2. Category Norms

Consumers expect pricing in line with norms for your broader product category like software, apps, online courses, etc.

3. Physical Alternatives

Digital subscriptions still anchor to prices of tangible alternatives like books, DVDs, or in-person services.

4. Free Analogues

Free digital equivalents like YouTube or Google Sheets define $0 baselines that paid options must exceed.

5. Past Generations

Customers expect similar value generation-over-generation for updates and new editions at familiar price points.

6. Own Product Line

Cross-product pricing creates expectations. Raising or lowering costs without changes risks customer skepticism.

Pricing counter to entrenched archetypes requires careful messaging to realign anchors. Don’t assume customers will intrinsically see value in radical departures.

Map Pricing Tiers to Customer Jobs and Outcomes

Tier pricing helps broaden accessibility and appeal by aligning with the core “jobs” different segments aim to achieve.

Analyze target customers to define 3-4 tiers corresponding to outcomes sought:

  • Entry tier priced for dabblers seeking simplicity above depth
  • Mid tier balancing capability and convenience at moderate cost
  • High tier priced for demanding professional use with all the bells and whistles
  • Premium tier removing constraints for unrestricted access (ex. enterprise)

Tiers priced according to varying customer needs widen the pool of viable buyers beyond one-size-fits-all pricing.

Remember That Few Customers Actually Use All Features

Don’t fall prey to valuing tiers simply by tallying all included features. Studies consistently show users stick to a core 20% of features in products despite paying for the full suite.

Price based on the subset of features delivering the primary utility sought from your product for each tier. Customers pay for solutions fulfilling jobs, not laundry lists of functionality.

Consider Customer Acquisition Costs in Pricing

Your customer acquisition costs set an invisible floor on pricing. If each new customer costs $100 on average to acquire through marketing, you can’t profitably sell to them for $50.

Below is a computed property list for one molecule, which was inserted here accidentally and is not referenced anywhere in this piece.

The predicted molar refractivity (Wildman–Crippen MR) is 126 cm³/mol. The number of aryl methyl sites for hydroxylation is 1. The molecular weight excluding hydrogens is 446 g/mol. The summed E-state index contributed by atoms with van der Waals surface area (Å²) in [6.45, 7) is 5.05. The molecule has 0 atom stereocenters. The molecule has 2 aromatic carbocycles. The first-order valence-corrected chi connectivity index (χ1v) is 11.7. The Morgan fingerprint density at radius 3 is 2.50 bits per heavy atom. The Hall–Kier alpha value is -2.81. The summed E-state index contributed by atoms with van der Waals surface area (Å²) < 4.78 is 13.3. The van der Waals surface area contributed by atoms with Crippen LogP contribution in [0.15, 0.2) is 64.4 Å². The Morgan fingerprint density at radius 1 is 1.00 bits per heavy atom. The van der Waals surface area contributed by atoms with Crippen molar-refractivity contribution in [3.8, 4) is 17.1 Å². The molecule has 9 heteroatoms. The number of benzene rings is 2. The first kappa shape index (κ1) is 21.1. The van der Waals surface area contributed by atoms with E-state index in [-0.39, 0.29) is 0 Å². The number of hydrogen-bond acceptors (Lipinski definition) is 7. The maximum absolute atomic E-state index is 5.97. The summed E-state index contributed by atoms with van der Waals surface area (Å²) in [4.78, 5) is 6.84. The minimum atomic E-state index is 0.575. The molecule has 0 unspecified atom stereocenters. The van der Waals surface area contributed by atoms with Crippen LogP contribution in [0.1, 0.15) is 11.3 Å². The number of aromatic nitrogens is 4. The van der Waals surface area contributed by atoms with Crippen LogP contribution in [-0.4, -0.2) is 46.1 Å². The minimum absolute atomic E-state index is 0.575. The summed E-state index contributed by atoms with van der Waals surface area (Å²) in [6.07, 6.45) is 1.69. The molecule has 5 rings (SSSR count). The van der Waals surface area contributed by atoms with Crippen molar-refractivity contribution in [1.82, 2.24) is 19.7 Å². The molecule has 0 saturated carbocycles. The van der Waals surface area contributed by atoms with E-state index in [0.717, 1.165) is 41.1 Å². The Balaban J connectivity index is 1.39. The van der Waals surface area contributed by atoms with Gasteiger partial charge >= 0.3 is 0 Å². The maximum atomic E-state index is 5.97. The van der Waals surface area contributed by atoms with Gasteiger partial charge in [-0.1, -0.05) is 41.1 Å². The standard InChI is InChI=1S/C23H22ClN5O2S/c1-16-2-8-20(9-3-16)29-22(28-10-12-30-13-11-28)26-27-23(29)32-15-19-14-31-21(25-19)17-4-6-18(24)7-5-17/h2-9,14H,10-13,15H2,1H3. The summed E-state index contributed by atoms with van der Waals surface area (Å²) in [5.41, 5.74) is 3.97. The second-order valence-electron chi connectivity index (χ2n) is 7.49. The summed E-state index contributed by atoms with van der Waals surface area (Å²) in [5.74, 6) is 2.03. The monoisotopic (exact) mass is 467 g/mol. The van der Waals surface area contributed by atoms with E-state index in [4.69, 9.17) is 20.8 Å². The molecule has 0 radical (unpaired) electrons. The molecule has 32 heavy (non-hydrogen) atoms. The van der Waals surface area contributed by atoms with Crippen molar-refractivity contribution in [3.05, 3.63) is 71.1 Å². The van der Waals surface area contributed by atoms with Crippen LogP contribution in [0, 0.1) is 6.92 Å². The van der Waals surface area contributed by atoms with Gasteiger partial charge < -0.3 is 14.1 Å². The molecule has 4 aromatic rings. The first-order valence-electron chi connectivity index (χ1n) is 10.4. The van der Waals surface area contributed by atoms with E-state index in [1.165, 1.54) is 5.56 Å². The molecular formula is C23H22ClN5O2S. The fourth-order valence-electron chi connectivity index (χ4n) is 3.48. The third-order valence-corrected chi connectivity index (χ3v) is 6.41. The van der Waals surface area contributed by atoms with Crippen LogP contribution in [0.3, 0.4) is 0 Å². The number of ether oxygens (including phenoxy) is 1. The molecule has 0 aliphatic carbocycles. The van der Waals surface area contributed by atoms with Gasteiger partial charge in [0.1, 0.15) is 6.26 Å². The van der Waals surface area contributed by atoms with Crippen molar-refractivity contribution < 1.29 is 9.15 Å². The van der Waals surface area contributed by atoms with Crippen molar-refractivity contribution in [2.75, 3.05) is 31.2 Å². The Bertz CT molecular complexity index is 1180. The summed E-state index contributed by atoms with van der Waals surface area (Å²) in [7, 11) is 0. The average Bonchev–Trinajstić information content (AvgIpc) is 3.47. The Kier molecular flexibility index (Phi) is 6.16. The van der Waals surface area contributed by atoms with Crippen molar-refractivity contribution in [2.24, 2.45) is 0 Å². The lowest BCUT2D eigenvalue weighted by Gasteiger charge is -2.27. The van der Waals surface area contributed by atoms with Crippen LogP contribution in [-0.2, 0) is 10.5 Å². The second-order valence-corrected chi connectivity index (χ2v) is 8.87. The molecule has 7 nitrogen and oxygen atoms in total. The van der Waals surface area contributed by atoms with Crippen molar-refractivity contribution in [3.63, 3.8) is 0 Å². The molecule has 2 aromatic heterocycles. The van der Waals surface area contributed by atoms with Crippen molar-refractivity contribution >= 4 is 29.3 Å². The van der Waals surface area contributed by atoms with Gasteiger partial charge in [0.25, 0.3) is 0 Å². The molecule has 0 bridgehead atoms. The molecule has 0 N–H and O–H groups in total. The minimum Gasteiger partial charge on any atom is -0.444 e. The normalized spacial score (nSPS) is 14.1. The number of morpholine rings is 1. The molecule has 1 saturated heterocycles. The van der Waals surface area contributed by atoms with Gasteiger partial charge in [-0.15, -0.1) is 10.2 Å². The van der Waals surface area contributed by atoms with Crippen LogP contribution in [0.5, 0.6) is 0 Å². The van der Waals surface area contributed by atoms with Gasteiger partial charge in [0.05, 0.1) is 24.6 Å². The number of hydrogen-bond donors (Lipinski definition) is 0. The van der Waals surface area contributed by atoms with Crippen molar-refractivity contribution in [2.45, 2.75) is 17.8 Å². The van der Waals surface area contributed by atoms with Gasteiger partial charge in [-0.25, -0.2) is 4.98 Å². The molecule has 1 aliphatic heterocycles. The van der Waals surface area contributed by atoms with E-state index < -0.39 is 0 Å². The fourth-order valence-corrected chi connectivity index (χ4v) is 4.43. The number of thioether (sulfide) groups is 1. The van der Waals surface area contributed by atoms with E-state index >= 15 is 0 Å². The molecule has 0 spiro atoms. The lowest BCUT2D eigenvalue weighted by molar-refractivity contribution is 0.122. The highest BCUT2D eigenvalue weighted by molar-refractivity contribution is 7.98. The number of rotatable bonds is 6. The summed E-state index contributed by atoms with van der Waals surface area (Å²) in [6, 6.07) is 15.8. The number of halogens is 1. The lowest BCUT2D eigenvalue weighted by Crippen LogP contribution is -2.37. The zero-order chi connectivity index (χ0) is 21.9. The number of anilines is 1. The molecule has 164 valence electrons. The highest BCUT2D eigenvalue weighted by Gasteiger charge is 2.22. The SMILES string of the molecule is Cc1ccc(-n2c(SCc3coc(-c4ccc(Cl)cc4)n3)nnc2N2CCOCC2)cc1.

Factor your sales, marketing, referral, and advertising costs per account into pricing minimums, or you’ll lose money on sales.

On the flip side, know how much potential revenue customers represent over their lifetimes. Large lifetime values allow spending more to acquire.

Remember to Calculate Possible Revenue Upside in Pricing

Basic pricing calculations focus on revenue from baseline prices. But don’t ignore potential extra upside from:

  • One-time setup, activation and integration fees on subscriptions
  • Overage or usage charges beyond base usage tiers
  • Add-on fees for premium features, additional users, expanded capabilities etc.
  • Fees for faster support response times or priority service
  • Cancellation fees and retention offers if users threaten churn

Pricing ceilings represent only a fraction of potential revenue from a subscriber relationship when accounting for upside.

Use the 4 Key Pricing Models Strategically

Digital products lend themselves to variety of pricing models. Know when to apply each:

1. Flat Fee Subscriptions

Offer fixed, even access for a recurring fee without overage metering. Suitable for products encouraging maximum usage, not rationing.

2. Metered Usage Subscriptions

Base recurring fees partly on measured usage volume metrics like API calls, compute hours, storage occupied etc. Disincentivizes abuse.

3. Hybrid Tiered Usage Models

Blend fixed usage tiers with overage fees beyond blocks. Provides needed flexibility while discouraging excessive usage.

4. Per Active User Models

Charge based on the specific number of active user accounts rather than flat site licenses. Scales costs with growth.